Pittsburgh saw its lineup replenished for Game 7. Crosby, who left with an upper-body injury during Game 5 and didn't play in Game 6 -- both Rangers victories -- returned to the ice. So did forward Rickard Rakell, who had been missing since suffering an injury in Game 1. The most dramatic return was that of regular-season starting goalie Jarry, who hadn't played since April 14 after breaking his foot.

The Rangers took a 1-0 lead 7:36 into the first period. After Shesterkin made a couple of saves on point-blank chances, a Heinen turnover led to Zibanejad and Chris Kreider sprinting out on a 2-on-1. Zibanejad sent a pass across the zone, and Kreider blasted the puck past Jarry's glove from the right faceoff circle.

The Penguins were the beneficiary of four Rangers penalties in the first period, which included a double-minor for high-sticking on Trouba -- the defenseman whose hit knocked Crosby out of Games 5 and 6.

It was on the second of those Trouba penalties that the Penguins tied the score on a bizarre sequence. Jeff Carter shot the puck at the Rangers' net, where it appeared Heinen knocked it past Shesterkin. Two Penguins players raised their sticks in celebration. But play continued for another 27 seconds until a horn sounded to indicate the league had reviewed the play and spotted a goal.

The Pittsburgh bench started celebrating and pointing to the roof for a review. Replays showed that the puck crossed the line before Rangers defenseman Adam Fox could sweep it away.

The first period ended with the score tied 1-1. The Penguins took the lead with 9:42 left in the second period on a controversial video review. With Kaapo Kakko in the box for a delay of game penalty, Pittsburgh forward Guentzel took a Bryan Rust pass, kicked the puck to his stick and deflected it over Shesterkin's glove with his stick high in the air for a goal.

Apparently, not too high: After a video review, it was determined that the call on the ice would stand. According to the NHL Situation Room, "video review confirmed that Jake Guentzel's stick was at or below the height of the crossbar when he directed the puck into the Rangers net."

But that advantage was short-lived. Just 1:05 later, Miller shot a puck off defenseman Mike Matheson's skate and in behind a diving Jarry to tie the score at 2-2.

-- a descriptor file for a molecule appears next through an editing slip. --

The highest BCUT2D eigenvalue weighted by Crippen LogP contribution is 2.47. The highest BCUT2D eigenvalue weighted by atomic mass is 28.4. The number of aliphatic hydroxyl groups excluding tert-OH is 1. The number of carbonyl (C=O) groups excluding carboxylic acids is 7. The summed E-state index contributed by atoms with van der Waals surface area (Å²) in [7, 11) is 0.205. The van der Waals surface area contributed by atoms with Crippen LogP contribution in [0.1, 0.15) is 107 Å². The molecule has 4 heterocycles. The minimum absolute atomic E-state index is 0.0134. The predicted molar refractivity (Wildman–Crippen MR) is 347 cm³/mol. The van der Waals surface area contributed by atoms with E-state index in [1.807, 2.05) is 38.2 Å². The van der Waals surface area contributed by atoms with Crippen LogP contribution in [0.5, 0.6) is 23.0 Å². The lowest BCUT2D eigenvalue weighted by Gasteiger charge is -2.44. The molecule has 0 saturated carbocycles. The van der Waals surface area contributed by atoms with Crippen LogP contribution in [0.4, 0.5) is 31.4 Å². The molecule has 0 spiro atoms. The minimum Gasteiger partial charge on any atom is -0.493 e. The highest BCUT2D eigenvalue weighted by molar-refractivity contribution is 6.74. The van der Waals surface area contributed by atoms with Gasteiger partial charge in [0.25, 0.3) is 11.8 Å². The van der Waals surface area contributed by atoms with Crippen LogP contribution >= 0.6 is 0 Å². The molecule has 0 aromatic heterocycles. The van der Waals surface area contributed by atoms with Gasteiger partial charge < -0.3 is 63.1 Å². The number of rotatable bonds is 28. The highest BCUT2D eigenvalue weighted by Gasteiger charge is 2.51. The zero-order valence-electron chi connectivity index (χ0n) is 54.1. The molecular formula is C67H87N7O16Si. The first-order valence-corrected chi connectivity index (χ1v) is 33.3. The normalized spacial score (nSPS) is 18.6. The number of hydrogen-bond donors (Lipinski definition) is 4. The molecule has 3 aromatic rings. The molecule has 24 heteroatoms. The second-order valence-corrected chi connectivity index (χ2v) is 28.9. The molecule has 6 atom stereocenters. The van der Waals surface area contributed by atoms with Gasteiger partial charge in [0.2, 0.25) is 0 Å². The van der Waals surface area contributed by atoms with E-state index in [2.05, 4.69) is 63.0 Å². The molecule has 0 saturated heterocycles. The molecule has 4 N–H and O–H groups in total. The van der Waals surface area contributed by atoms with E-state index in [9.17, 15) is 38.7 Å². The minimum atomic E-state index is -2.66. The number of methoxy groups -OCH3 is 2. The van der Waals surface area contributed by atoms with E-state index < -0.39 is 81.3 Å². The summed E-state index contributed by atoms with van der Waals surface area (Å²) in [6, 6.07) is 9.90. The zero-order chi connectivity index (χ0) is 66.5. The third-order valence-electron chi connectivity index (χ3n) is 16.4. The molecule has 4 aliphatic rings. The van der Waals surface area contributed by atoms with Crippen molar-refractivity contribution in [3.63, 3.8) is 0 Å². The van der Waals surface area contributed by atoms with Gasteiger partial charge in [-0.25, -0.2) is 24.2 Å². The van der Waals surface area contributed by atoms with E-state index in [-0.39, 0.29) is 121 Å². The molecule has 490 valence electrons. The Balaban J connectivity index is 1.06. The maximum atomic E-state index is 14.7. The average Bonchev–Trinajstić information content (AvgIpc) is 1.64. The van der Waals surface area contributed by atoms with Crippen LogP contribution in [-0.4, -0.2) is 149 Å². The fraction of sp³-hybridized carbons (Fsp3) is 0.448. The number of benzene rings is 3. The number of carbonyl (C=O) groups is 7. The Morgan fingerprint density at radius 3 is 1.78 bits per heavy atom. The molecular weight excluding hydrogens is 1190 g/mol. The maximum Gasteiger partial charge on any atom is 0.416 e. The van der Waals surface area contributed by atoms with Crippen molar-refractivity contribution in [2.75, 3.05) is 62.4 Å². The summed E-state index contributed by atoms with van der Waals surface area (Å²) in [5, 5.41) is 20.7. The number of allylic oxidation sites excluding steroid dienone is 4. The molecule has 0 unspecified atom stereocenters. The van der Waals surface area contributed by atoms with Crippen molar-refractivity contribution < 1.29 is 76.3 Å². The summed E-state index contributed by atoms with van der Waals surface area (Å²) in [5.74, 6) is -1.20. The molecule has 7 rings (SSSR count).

The Rangers had another chance on their power play, which had scored on three of its past six opportunities entering the game. But it was the Penguins who would score their third special teams goal of the game. A misplay by Trouba and a turnover by forward Filip Chytil allowed Rodrigues to spring for a short-handed breakaway. He swept a one-handed backhand shot past Shesterkin for the 3-2 lead with 2:36 left in the second period.

It was a moment of redemption for Rodrigues. He was called out by coach Sullivan after Game 6 for taking a retaliation penalty with the Penguins up 2-0, which sparked the Rangers' comeback win.

It was a critical goal for many reasons, not the least being the Penguins' ability to close games. Including the playoffs, Pittsburgh was 33-1-2 when leading after two periods; the Rangers were 4-20-2 when trailing after two periods.

Jarry continued his strong play in the third, including a critical stop on Rangers forward Tyler Motte on a short-handed breakaway. But the Rangers tied the score on a Zibanejad goal with 5:45 left in regulation.

The Penguins bench was upset on the play, as defenseman Marcus Pettersson had his helmet ripped off by Rangers forward Alexis Lafreniere behind the net. The game went to overtime, where Panarin won it.

The Rangers have played the Carolina Hurricanes franchise in the playoffs only once, including its years as the Hartford Whalers. New York lost in the qualifying round of the 2020 "bubble" playoffs 3-0 to the Hurricanes -- a series that included Shesterkin's playoff debut.